Furthermore, the frequency of incidents at Sellafield has caused a loss of confidence in the operation of the plant. The view of the Government is that this is an international rather than a bilateral issue and that it should be resolved under the provisions of the Euratom Treaty. The Government consider that a European Health and Safety Inspection Force is necessary to assess the safety of nuclear installations generally. Such a force could assess independently whether Sellafield can operate safely or whether operations should be suspended or cease until it could be rendered safe. The Government are vigorously pursuing the question of such a force at European level.

Will the Minister state clearly the Government's fundamental opposition to the principle of dumping waste of a toxic or radioactive nature into the Irish Sea? I gather that there are some nine establishments in Britain from which such waste is discharged. Secondly, will the Minister undertake to galvanise some form of international diplomatic initiative to bring pressure on the British Government to cease this dumping as a matter of principle unacceptable to the Government?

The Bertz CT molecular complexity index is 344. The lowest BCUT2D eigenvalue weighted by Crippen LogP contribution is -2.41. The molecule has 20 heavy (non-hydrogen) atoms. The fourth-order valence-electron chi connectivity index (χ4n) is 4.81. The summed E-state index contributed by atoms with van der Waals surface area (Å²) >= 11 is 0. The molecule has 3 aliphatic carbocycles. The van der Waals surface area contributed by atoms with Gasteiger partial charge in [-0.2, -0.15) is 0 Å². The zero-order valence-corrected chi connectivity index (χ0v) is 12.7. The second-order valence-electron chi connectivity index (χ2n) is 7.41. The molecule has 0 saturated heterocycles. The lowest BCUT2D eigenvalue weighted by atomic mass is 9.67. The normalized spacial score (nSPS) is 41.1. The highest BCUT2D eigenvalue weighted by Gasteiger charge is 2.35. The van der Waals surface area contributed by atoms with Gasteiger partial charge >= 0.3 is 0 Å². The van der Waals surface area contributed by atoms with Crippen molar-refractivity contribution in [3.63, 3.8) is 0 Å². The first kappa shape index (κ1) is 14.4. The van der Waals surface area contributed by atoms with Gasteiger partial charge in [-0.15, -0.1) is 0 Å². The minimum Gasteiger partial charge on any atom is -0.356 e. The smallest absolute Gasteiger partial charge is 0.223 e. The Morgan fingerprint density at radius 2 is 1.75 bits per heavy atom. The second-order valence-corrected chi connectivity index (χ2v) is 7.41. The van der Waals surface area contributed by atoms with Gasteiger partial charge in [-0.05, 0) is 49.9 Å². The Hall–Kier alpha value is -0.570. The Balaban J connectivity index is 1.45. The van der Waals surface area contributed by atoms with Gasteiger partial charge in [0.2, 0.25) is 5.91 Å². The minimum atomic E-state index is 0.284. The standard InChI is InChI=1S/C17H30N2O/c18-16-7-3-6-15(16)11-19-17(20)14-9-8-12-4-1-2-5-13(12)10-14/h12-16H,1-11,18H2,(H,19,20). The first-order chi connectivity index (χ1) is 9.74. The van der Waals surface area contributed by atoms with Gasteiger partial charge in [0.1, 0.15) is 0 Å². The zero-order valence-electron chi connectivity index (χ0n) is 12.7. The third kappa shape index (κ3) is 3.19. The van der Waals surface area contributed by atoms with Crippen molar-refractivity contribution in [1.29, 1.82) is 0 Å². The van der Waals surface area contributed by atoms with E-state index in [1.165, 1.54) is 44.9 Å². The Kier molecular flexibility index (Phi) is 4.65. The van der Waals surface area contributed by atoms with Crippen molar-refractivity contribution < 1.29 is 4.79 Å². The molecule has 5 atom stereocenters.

Since I became Minister for Energy and prior to that as Minister for the Environment I took an interest in all matters relating to the environment and to radioactive effluent. The matter has been raised at numerous bilateral meetings with British Ministers and at Council level in Europe. I can assure the Deputy that it is the determined and considered policy of the Government to ensure as soon as is both practicable and possible the elimination of radioactive contamination of the Irish Sea or any other of our waters.